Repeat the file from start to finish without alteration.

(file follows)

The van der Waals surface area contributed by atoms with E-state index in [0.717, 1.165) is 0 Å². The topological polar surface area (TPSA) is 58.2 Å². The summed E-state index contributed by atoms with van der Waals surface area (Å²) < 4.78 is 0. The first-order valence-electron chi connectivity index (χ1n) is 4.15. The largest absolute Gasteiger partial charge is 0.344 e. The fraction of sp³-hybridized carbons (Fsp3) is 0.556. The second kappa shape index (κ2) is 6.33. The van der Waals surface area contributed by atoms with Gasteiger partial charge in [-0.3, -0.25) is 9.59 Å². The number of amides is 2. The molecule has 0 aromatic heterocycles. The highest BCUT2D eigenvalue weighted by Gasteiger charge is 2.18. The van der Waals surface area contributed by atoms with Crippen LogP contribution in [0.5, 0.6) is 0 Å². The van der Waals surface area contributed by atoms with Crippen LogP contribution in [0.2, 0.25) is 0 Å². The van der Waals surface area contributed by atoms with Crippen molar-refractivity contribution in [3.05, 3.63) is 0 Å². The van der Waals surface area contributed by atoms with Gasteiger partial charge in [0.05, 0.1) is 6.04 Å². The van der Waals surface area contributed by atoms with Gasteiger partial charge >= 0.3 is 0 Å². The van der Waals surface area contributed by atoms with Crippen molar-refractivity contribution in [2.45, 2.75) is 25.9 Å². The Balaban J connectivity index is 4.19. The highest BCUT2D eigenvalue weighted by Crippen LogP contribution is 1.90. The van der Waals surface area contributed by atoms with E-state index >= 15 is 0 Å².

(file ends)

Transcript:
The van der Waals surface area contributed by atoms with E-state index in [0.717, 1.165) is 0 Å². The topological polar surface area (TPSA) is 58.2 Å². The summed E-state index contributed by atoms with van der Waals surface area (Å²) < 4.78 is 0. The first-order valence-electron chi connectivity index (χ1n) is 4.15. The largest absolute Gasteiger partial charge is 0.344 e. The fraction of sp³-hybridized carbons (Fsp3) is 0.556. The second kappa shape index (κ2) is 6.33. The van der Waals surface area contributed by atoms with Gasteiger partial charge in [-0.3, -0.25) is 9.59 Å². The number of amides is 2. The molecule has 0 aromatic heterocycles. The highest BCUT2D eigenvalue weighted by Gasteiger charge is 2.18. The van der Waals surface area contributed by atoms with Crippen LogP contribution in [0.5, 0.6) is 0 Å². The van der Waals surface area contributed by atoms with Crippen LogP contribution in [0.2, 0.25) is 0 Å². The van der Waals surface area contributed by atoms with Crippen molar-refractivity contribution in [3.05, 3.63) is 0 Å². The van der Waals surface area contributed by atoms with Gasteiger partial charge in [0.05, 0.1) is 6.04 Å². The van der Waals surface area contributed by atoms with Gasteiger partial charge >= 0.3 is 0 Å². The van der Waals surface area contributed by atoms with Crippen molar-refractivity contribution in [2.45, 2.75) is 25.9 Å². The Balaban J connectivity index is 4.19. The highest BCUT2D eigenvalue weighted by Crippen LogP contribution is 1.90. The van der Waals surface area contributed by atoms with E-state index >= 15 is 0 Å².